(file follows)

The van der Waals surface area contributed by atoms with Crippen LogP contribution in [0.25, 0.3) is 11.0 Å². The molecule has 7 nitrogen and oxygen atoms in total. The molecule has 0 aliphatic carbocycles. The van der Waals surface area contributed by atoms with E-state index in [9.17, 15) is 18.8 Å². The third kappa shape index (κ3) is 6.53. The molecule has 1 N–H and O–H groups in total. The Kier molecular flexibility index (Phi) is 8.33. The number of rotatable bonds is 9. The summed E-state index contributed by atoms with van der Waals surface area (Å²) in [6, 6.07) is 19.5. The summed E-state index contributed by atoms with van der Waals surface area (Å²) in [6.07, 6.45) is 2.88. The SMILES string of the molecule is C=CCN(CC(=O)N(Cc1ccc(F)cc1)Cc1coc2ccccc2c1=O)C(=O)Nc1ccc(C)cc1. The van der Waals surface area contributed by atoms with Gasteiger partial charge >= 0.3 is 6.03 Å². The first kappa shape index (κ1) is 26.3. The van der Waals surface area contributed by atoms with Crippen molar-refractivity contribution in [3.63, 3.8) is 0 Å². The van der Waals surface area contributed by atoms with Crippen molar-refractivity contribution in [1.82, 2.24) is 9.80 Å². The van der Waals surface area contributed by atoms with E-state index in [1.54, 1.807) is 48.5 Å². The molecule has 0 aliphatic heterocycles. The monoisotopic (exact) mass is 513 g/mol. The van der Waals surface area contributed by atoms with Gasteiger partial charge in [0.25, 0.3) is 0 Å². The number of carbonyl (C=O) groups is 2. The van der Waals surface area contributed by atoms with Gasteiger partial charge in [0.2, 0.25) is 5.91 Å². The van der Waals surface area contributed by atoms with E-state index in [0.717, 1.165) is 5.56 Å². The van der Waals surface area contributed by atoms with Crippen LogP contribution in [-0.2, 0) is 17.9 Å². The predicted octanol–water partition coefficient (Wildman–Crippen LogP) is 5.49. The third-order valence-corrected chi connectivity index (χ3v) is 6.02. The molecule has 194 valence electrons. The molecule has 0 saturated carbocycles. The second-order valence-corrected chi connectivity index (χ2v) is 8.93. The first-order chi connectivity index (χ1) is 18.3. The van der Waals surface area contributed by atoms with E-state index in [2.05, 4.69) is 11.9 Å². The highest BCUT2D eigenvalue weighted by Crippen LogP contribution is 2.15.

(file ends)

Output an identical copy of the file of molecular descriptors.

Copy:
The van der Waals surface area contributed by atoms with Crippen LogP contribution in [0.25, 0.3) is 11.0 Å². The molecule has 7 nitrogen and oxygen atoms in total. The molecule has 0 aliphatic carbocycles. The van der Waals surface area contributed by atoms with E-state index in [9.17, 15) is 18.8 Å². The third kappa shape index (κ3) is 6.53. The molecule has 1 N–H and O–H groups in total. The Kier molecular flexibility index (Phi) is 8.33. The number of rotatable bonds is 9. The summed E-state index contributed by atoms with van der Waals surface area (Å²) in [6, 6.07) is 19.5. The summed E-state index contributed by atoms with van der Waals surface area (Å²) in [6.07, 6.45) is 2.88. The SMILES string of the molecule is C=CCN(CC(=O)N(Cc1ccc(F)cc1)Cc1coc2ccccc2c1=O)C(=O)Nc1ccc(C)cc1. The van der Waals surface area contributed by atoms with Gasteiger partial charge >= 0.3 is 6.03 Å². The first kappa shape index (κ1) is 26.3. The van der Waals surface area contributed by atoms with Crippen molar-refractivity contribution in [3.63, 3.8) is 0 Å². The van der Waals surface area contributed by atoms with Crippen molar-refractivity contribution in [1.82, 2.24) is 9.80 Å². The van der Waals surface area contributed by atoms with E-state index in [1.54, 1.807) is 48.5 Å². The molecule has 0 aliphatic heterocycles. The monoisotopic (exact) mass is 513 g/mol. The van der Waals surface area contributed by atoms with Gasteiger partial charge in [0.25, 0.3) is 0 Å². The number of carbonyl (C=O) groups is 2. The van der Waals surface area contributed by atoms with Gasteiger partial charge in [0.2, 0.25) is 5.91 Å². The van der Waals surface area contributed by atoms with E-state index in [0.717, 1.165) is 5.56 Å². The van der Waals surface area contributed by atoms with Crippen LogP contribution in [-0.2, 0) is 17.9 Å². The predicted octanol–water partition coefficient (Wildman–Crippen LogP) is 5.49. The third-order valence-corrected chi connectivity index (χ3v) is 6.02. The molecule has 194 valence electrons. The molecule has 0 saturated carbocycles. The second-order valence-corrected chi connectivity index (χ2v) is 8.93. The first-order chi connectivity index (χ1) is 18.3. The van der Waals surface area contributed by atoms with E-state index in [2.05, 4.69) is 11.9 Å². The highest BCUT2D eigenvalue weighted by Crippen LogP contribution is 2.15.